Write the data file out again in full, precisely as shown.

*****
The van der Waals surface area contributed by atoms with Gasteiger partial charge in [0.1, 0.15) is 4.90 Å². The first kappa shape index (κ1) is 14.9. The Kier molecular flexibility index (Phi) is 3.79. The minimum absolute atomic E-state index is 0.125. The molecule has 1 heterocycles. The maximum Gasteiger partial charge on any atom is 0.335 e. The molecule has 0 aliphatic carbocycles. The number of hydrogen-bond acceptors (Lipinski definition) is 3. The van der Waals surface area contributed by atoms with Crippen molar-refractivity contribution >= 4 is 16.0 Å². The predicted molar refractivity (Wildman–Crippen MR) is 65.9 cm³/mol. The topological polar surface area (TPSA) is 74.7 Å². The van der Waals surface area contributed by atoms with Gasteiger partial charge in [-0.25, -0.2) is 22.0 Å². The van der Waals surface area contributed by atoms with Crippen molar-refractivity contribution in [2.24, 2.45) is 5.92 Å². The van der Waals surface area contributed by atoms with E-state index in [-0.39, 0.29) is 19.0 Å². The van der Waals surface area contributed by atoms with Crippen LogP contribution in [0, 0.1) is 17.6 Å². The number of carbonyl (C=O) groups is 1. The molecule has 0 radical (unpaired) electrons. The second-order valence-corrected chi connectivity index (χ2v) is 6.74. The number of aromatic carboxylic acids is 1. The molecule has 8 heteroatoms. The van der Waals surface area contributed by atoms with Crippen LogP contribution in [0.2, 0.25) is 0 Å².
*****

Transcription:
The van der Waals surface area contributed by atoms with Gasteiger partial charge in [0.1, 0.15) is 4.90 Å². The first kappa shape index (κ1) is 14.9. The Kier molecular flexibility index (Phi) is 3.79. The minimum absolute atomic E-state index is 0.125. The molecule has 1 heterocycles. The maximum Gasteiger partial charge on any atom is 0.335 e. The molecule has 0 aliphatic carbocycles. The number of hydrogen-bond acceptors (Lipinski definition) is 3. The van der Waals surface area contributed by atoms with Crippen molar-refractivity contribution >= 4 is 16.0 Å². The predicted molar refractivity (Wildman–Crippen MR) is 65.9 cm³/mol. The topological polar surface area (TPSA) is 74.7 Å². The van der Waals surface area contributed by atoms with Gasteiger partial charge in [-0.25, -0.2) is 22.0 Å². The van der Waals surface area contributed by atoms with Crippen molar-refractivity contribution in [2.24, 2.45) is 5.92 Å². The van der Waals surface area contributed by atoms with E-state index in [-0.39, 0.29) is 19.0 Å². The van der Waals surface area contributed by atoms with Crippen LogP contribution in [0, 0.1) is 17.6 Å². The number of carbonyl (C=O) groups is 1. The molecule has 0 radical (unpaired) electrons. The second-order valence-corrected chi connectivity index (χ2v) is 6.74. The number of aromatic carboxylic acids is 1. The molecule has 8 heteroatoms. The van der Waals surface area contributed by atoms with Crippen LogP contribution in [0.2, 0.25) is 0 Å².